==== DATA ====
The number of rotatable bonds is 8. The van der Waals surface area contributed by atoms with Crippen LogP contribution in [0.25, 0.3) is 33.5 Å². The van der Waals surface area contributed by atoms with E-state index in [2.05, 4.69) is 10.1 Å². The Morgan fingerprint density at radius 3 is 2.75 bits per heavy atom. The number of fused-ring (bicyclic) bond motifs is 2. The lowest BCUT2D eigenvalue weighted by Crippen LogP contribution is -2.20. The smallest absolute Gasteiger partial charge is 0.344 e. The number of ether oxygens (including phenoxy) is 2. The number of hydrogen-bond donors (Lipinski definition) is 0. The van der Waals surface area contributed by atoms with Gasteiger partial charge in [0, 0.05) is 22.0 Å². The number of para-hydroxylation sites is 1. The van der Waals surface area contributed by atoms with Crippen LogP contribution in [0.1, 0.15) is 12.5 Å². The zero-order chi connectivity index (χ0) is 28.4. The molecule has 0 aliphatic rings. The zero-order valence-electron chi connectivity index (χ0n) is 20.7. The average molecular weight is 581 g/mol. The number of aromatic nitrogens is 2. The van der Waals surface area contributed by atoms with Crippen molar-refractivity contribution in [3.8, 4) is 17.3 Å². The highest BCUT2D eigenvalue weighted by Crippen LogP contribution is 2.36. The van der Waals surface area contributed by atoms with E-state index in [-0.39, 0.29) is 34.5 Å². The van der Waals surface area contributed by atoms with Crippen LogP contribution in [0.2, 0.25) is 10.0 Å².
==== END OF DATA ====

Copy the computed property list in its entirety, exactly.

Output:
The number of rotatable bonds is 8. The van der Waals surface area contributed by atoms with Crippen LogP contribution in [0.25, 0.3) is 33.5 Å². The van der Waals surface area contributed by atoms with E-state index in [2.05, 4.69) is 10.1 Å². The Morgan fingerprint density at radius 3 is 2.75 bits per heavy atom. The number of fused-ring (bicyclic) bond motifs is 2. The lowest BCUT2D eigenvalue weighted by Crippen LogP contribution is -2.20. The smallest absolute Gasteiger partial charge is 0.344 e. The number of ether oxygens (including phenoxy) is 2. The number of hydrogen-bond donors (Lipinski definition) is 0. The van der Waals surface area contributed by atoms with Gasteiger partial charge in [0, 0.05) is 22.0 Å². The number of para-hydroxylation sites is 1. The van der Waals surface area contributed by atoms with Crippen LogP contribution in [0.1, 0.15) is 12.5 Å². The zero-order chi connectivity index (χ0) is 28.4. The molecule has 0 aliphatic rings. The zero-order valence-electron chi connectivity index (χ0n) is 20.7. The average molecular weight is 581 g/mol. The number of aromatic nitrogens is 2. The van der Waals surface area contributed by atoms with Crippen molar-refractivity contribution in [3.8, 4) is 17.3 Å². The highest BCUT2D eigenvalue weighted by Crippen LogP contribution is 2.36. The van der Waals surface area contributed by atoms with E-state index in [-0.39, 0.29) is 34.5 Å². The van der Waals surface area contributed by atoms with Crippen LogP contribution in [0.2, 0.25) is 10.0 Å².